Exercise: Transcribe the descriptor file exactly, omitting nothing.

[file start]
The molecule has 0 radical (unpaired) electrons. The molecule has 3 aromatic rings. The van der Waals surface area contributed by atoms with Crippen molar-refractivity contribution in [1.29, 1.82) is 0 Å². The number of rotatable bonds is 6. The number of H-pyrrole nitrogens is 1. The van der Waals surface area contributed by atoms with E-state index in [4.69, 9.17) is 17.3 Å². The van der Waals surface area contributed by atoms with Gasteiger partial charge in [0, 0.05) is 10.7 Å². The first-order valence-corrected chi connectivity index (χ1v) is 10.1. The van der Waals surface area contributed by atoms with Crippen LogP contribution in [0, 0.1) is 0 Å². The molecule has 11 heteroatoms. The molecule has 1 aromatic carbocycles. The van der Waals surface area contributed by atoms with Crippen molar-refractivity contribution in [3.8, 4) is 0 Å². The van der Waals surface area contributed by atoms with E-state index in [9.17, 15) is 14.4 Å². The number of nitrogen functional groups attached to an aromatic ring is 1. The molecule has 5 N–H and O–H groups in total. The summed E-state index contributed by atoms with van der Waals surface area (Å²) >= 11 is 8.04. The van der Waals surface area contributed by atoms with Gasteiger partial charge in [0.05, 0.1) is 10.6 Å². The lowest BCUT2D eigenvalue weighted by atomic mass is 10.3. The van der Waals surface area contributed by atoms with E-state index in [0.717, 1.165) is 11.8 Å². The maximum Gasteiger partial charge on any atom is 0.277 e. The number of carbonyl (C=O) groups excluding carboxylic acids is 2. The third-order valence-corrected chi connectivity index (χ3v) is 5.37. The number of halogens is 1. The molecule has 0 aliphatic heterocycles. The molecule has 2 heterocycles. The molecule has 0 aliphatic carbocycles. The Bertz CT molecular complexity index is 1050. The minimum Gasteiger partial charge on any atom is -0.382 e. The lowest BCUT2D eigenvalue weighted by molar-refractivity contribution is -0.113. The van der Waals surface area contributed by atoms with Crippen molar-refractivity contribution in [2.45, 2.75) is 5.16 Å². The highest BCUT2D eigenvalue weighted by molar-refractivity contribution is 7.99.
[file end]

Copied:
The molecule has 0 radical (unpaired) electrons. The molecule has 3 aromatic rings. The van der Waals surface area contributed by atoms with Crippen molar-refractivity contribution in [1.29, 1.82) is 0 Å². The number of rotatable bonds is 6. The number of H-pyrrole nitrogens is 1. The van der Waals surface area contributed by atoms with E-state index in [4.69, 9.17) is 17.3 Å². The van der Waals surface area contributed by atoms with Gasteiger partial charge in [0, 0.05) is 10.7 Å². The first-order valence-corrected chi connectivity index (χ1v) is 10.1. The van der Waals surface area contributed by atoms with Crippen LogP contribution in [0, 0.1) is 0 Å². The molecule has 11 heteroatoms. The molecule has 1 aromatic carbocycles. The van der Waals surface area contributed by atoms with Crippen molar-refractivity contribution in [3.8, 4) is 0 Å². The van der Waals surface area contributed by atoms with E-state index in [9.17, 15) is 14.4 Å². The number of nitrogen functional groups attached to an aromatic ring is 1. The molecule has 5 N–H and O–H groups in total. The summed E-state index contributed by atoms with van der Waals surface area (Å²) >= 11 is 8.04. The van der Waals surface area contributed by atoms with Gasteiger partial charge in [0.05, 0.1) is 10.6 Å². The lowest BCUT2D eigenvalue weighted by atomic mass is 10.3. The van der Waals surface area contributed by atoms with E-state index in [0.717, 1.165) is 11.8 Å². The maximum Gasteiger partial charge on any atom is 0.277 e. The number of carbonyl (C=O) groups excluding carboxylic acids is 2. The third-order valence-corrected chi connectivity index (χ3v) is 5.37. The number of halogens is 1. The molecule has 0 aliphatic heterocycles. The molecule has 2 heterocycles. The molecule has 0 aliphatic carbocycles. The Bertz CT molecular complexity index is 1050. The minimum Gasteiger partial charge on any atom is -0.382 e. The lowest BCUT2D eigenvalue weighted by molar-refractivity contribution is -0.113. The van der Waals surface area contributed by atoms with Crippen molar-refractivity contribution in [2.45, 2.75) is 5.16 Å². The highest BCUT2D eigenvalue weighted by molar-refractivity contribution is 7.99.